Wednesday, September 24, 2014

Aloha to New England - Freedom Trail, Quincy Market, and Old South Meeting House

Following the Freedom Trail, we emerged from the North End into a green space that I did not recognize.   The area opened up when the "Big Dig" moved I-93 underground and the overhead expressway was removed.  We spotted another costumed tour guide enjoying the sunshine.

For lunch, we stopped by the Bell in Hand Tavern.  From its website (link),

There aren’t many historical sites where you can get a great meal and a cold beer. You’re in one of them. The Tavern has been around since 1795. A gathering place for printers and politicians, sailors and students, it quickly became the most famous alehouse in the city. What was it about the Bell that made it so popular?

Fish 'n chips 

Maybe it was Jimmy Wilson, the first owner. Everybody in Boston knew Jimmy. Not that they had much choice. You see, Jimmy was Boston’s town crier for fifty years. Good news or bad, Bostonians heard it all from Jimmy. He reported on everything from the Boston Tea Party to the birth of the nation. When he retired, he decided to open a tavern. He was proud of his former occupation and that’s why he called the place the Bell-in-Hand.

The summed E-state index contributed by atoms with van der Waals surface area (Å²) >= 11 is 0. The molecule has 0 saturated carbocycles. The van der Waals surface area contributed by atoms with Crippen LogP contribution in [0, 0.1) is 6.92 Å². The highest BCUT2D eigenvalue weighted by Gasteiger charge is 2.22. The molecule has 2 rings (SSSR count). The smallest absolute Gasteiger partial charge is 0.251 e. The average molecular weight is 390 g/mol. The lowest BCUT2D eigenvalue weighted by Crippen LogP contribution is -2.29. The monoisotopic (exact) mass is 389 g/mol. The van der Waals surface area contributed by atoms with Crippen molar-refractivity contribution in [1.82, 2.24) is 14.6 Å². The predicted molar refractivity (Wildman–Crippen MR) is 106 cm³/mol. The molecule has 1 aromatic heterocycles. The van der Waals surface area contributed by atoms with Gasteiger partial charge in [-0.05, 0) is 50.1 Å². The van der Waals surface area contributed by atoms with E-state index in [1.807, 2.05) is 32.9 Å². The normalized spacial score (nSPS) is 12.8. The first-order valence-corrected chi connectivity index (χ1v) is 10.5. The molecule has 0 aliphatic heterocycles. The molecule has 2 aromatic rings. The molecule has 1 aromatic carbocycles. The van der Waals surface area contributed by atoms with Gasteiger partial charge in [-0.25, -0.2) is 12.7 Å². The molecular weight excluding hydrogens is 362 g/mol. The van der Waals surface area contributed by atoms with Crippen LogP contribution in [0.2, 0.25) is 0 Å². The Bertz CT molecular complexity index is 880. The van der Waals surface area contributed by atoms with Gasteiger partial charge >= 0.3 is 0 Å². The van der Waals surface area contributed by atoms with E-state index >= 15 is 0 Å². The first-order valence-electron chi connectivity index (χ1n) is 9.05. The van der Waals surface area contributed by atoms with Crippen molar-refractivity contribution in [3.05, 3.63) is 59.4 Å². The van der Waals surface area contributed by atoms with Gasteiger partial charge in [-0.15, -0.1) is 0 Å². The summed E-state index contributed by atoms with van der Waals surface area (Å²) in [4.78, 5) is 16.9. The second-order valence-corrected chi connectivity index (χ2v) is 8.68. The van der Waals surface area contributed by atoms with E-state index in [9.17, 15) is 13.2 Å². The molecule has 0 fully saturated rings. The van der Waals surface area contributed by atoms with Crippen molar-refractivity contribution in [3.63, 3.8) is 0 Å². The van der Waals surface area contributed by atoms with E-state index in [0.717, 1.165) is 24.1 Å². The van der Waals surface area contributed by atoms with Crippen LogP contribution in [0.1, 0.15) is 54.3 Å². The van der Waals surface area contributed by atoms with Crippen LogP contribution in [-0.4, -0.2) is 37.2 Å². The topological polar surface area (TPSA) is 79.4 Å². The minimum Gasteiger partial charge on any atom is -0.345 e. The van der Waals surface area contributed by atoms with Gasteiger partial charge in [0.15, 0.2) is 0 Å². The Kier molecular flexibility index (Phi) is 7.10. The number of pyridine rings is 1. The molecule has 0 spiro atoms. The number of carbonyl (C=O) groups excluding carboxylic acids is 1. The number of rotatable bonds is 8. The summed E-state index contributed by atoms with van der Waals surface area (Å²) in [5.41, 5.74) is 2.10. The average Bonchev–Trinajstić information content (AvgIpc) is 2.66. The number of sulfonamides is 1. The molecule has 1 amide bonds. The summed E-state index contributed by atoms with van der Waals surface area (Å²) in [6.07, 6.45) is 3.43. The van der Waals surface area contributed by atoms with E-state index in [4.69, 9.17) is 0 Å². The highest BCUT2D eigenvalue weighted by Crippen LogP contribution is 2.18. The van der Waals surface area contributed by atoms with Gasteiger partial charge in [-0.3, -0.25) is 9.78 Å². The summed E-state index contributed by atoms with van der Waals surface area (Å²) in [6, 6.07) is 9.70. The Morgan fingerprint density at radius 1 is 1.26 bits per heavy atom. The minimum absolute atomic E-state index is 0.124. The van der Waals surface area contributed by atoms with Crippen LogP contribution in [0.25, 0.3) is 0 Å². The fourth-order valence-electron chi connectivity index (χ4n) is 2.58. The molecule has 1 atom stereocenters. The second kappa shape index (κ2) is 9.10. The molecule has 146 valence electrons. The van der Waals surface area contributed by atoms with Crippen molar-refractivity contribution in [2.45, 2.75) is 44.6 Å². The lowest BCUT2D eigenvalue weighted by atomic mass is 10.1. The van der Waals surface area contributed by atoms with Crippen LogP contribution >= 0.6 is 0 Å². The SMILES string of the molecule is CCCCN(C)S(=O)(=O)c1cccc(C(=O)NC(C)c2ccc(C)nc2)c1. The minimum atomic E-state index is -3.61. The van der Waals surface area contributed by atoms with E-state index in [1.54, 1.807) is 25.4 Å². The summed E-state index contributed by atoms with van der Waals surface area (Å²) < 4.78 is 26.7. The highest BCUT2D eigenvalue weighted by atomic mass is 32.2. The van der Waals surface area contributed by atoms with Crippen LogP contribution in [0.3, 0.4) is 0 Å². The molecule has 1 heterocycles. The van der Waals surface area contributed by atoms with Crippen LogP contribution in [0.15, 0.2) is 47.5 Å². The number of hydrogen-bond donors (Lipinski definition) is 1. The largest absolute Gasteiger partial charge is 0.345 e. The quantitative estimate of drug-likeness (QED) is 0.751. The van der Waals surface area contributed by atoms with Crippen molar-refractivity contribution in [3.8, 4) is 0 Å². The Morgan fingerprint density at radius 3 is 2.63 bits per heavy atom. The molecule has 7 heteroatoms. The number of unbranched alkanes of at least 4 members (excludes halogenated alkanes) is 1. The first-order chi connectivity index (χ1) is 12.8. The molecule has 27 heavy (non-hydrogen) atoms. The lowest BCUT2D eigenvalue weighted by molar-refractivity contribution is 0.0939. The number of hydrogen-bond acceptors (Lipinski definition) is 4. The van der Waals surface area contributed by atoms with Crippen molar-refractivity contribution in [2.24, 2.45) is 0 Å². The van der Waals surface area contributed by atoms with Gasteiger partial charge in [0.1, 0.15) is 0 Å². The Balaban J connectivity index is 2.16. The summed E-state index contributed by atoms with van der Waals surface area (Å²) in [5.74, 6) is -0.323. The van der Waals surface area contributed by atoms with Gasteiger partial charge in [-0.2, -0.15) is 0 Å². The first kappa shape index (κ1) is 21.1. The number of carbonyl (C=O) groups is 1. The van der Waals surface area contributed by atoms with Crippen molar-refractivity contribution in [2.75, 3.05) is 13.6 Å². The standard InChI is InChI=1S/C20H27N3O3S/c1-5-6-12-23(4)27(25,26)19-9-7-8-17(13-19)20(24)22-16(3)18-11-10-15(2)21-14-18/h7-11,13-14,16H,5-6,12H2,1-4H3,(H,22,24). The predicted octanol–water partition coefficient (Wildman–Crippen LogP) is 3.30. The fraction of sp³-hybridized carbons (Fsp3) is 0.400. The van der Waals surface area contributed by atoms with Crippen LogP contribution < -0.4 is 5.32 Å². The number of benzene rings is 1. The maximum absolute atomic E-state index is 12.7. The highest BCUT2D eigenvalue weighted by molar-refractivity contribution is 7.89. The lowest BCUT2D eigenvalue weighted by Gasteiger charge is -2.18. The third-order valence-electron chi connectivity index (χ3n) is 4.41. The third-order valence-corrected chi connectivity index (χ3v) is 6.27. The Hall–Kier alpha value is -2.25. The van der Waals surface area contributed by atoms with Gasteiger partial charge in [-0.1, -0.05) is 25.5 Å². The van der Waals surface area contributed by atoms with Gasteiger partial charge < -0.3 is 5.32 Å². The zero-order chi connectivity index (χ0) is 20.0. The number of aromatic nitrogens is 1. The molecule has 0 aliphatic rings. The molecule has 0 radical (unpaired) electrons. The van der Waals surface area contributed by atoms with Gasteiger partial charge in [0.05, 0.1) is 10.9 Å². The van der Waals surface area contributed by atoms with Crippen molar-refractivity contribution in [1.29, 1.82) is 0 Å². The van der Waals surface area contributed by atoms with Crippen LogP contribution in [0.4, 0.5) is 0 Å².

Fortified again for the Freedom Trail, we walked over to Quincy Market with the statue of Samuel Adams.

The Boston Fire Department asked us to "fill the boot" for MDA.

No sooner did we wind our way around downtown Boston ...

... that we spotted the fire truck in action across from the Old South Meeting House.

From its website (link),

One of the nation’s most important colonial sites, Old South Meeting House still stands in the heart of bustling downtown Boston today, open to the public daily as a historic site and museum. Old South Meeting House was a favorite stage in Boston’s drama of revolution, the place where colonists gathered time after time to challenge British rule in the years leading to the American Revolution. Old South Meeting House is the place where, meeting by meeting, vote by vote, a revolution began.

The Old South Meeting House sparked the Boston Tea Party.   What's your favorite tea?  One randomly selected commenter from this week's blogs wins a book choice from my convention stash. Comments are open through Saturday, September 27, 10 pm in Baltimore.


Kim in Baltimore

Aloha Spirit in Charm City



  1. Chai tea, Lipton. Tea, thanks! Kimh

  2. I like Welsh Breakfast Tea and Heather Tea.

  3. I like Earl Grey tea with a little lemon, it is a very soothing tea.
    I enjoyed the pictures very much especially the one with the fish and chips, looks delicious.